From Cosign Wiki
There are two different classes of cookie used by Cosign: a login cookie and a service cookie. Both cookies are host cookies, meaning that only the host that sets them has access to retrieve them. New cookie values consist of 128 random characters. The slash character / is reserved by Cosign as a separator and is not permitted as a random character. These strings are generated using OpenSSL.
Login cookies are the keys by which a given browser identifies itself to the cosign server, and are generated by the CGI. They are of the format:
cosign=[128 character string of random bytes]/time_the_cookie_was_generated/registration_count
An example is:
A time stamp is used to ensure that old login cookies retained by certain browsers can still be refreshed. If a login cookie is older than the default of 24 hours, a new cookie is issued. The registration count is used in the detection of register loops. If a user visits the login pages more than MAXLOOPCOUNT (10) times in LOOPWINDOW (30) seconds, their browser is redirected to a loop-breaking page to advise them of the registration problem.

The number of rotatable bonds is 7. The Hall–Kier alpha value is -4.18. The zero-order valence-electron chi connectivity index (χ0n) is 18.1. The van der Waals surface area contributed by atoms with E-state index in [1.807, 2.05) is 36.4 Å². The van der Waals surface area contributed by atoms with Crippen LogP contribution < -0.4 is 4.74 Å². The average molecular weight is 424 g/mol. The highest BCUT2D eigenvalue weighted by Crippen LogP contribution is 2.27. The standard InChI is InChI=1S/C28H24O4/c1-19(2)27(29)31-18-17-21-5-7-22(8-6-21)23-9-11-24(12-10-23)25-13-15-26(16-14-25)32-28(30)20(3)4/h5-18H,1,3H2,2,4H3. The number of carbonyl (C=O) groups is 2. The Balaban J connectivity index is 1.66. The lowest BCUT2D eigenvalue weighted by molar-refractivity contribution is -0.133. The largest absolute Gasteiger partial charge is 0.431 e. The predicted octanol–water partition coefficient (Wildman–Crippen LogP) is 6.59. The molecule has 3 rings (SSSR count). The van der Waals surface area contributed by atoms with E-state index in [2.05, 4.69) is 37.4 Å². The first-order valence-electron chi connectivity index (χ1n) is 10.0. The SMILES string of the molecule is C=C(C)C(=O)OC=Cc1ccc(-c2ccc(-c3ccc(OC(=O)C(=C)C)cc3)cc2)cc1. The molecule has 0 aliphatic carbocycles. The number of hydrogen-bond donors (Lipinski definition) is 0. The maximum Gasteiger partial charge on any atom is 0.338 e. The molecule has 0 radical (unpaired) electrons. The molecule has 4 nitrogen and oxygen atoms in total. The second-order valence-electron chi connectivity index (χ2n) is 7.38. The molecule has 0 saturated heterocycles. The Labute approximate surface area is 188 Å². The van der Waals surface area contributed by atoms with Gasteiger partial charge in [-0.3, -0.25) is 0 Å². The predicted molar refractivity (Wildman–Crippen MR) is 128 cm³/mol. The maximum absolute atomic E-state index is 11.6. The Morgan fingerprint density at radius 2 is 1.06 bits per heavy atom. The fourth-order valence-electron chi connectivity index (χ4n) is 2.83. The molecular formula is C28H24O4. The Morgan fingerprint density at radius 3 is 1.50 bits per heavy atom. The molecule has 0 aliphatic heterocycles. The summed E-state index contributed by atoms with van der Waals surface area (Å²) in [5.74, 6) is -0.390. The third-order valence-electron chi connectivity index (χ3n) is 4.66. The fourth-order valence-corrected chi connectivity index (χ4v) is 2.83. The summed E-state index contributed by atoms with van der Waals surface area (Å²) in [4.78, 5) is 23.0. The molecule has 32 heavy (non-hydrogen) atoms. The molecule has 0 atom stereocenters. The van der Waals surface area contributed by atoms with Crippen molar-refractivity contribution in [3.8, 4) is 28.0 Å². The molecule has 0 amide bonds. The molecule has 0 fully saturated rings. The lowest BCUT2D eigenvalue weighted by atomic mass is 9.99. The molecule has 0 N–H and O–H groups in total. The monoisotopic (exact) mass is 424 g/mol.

Service cookies are the keys by which a given browser identifies itself to the application server, and are generated by the filter. They are of the format:
cosign-service_name=[128 character string of random bytes]/time_the_cookie_was_generated
Upon creating a new cookie, the filter prepends cosign- to the service name, as defined by the filter's cosign service configuration. An example service cookie, in which the cosign service has been set to "example", looks like this:
A time stamp is used to ensure that old service cookies retained by certain browsers can still be refreshed. If a service cookie is older than the cookie expire time, which is set by the filter's configuration, a new cookie is issued.
--John 16:13, 14 November 2006 (EST)